This week was the first time we had access to all the data necessary to begin our mapping project. We made good progress, laying out initial location and parcel data to begin the mapping process, but their still remain a few critical steps to go. Our ultimate goal is to overlay the pre-existing vulnerability data provided to us by ABAG on top of our existing map so that we can identify particularly vulnerable soft-story regions. Once this has been done we also plan on creating a few maps that zoom into these vulnerable regions, so policy-makers can see what the density of soft story housing is like there.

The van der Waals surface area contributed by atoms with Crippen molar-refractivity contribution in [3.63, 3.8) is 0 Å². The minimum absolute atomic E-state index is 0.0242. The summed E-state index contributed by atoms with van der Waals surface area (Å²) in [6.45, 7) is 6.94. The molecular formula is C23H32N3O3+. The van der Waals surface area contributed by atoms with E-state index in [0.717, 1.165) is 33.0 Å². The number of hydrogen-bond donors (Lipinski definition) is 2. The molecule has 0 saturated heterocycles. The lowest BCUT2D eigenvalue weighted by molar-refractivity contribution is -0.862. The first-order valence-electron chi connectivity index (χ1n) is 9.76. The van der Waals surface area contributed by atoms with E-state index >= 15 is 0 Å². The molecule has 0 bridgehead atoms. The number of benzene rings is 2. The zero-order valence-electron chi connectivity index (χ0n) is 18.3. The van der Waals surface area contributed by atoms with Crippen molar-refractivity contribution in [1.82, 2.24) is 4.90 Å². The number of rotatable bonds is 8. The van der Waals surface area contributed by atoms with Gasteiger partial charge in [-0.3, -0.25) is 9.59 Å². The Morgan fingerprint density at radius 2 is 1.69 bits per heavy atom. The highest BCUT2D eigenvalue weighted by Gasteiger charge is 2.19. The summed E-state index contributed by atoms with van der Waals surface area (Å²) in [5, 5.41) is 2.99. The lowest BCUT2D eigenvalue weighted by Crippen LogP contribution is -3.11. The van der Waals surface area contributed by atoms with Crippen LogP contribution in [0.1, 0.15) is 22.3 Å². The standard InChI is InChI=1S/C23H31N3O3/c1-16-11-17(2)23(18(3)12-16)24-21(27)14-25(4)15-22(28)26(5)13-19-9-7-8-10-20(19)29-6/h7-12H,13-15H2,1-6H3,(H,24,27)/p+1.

From the spreadsheet defining the soft-story building descriptions, we realized that we have different potential factors that could lead to fragile structural behaviors. First, the year of construction of the building relates to the kind of wood material the building has. Given that the seismic codes and requirements have evolved and improved with the years, it is evident the direct relation between structural safety and new engineering practices. Second, the wall density (relation between the amount of walls and total constructed area) plays also an important role; there are buildings with only a few walls that make the structure potentially unsafe, and given that we are looking specifically at soft-story buildings, which by definition have some missing walls in the first floor, this parameter is fundamental. Third, the number of stories has a significant impact on the behavior of the soft story buildings because we are expecting damage concentration on the first floor, which is supporting the weight of all the floors above it. Finally, the geometric irregularities (if walls are particularly concentrated in certain places rather than more or less equally distributed along the area of the building) in the buildings could also have a major impact on the building vulnerability. To evaluate the extend at which these parameters play a role in our analysis, we will model some extreme cases using FEM807 (maximum and minimum number of stories, oldest and newest year of construction, etc), which can give us a fair idea of how vulnerable the buildings are. We would like to analyse more buildings but given the time constraints, and limited information about the buildings, this may not be feasible. However, if we are able to find buildings that can clearly be identified as having an extraordinary amount of risk we would like to point those out on our map.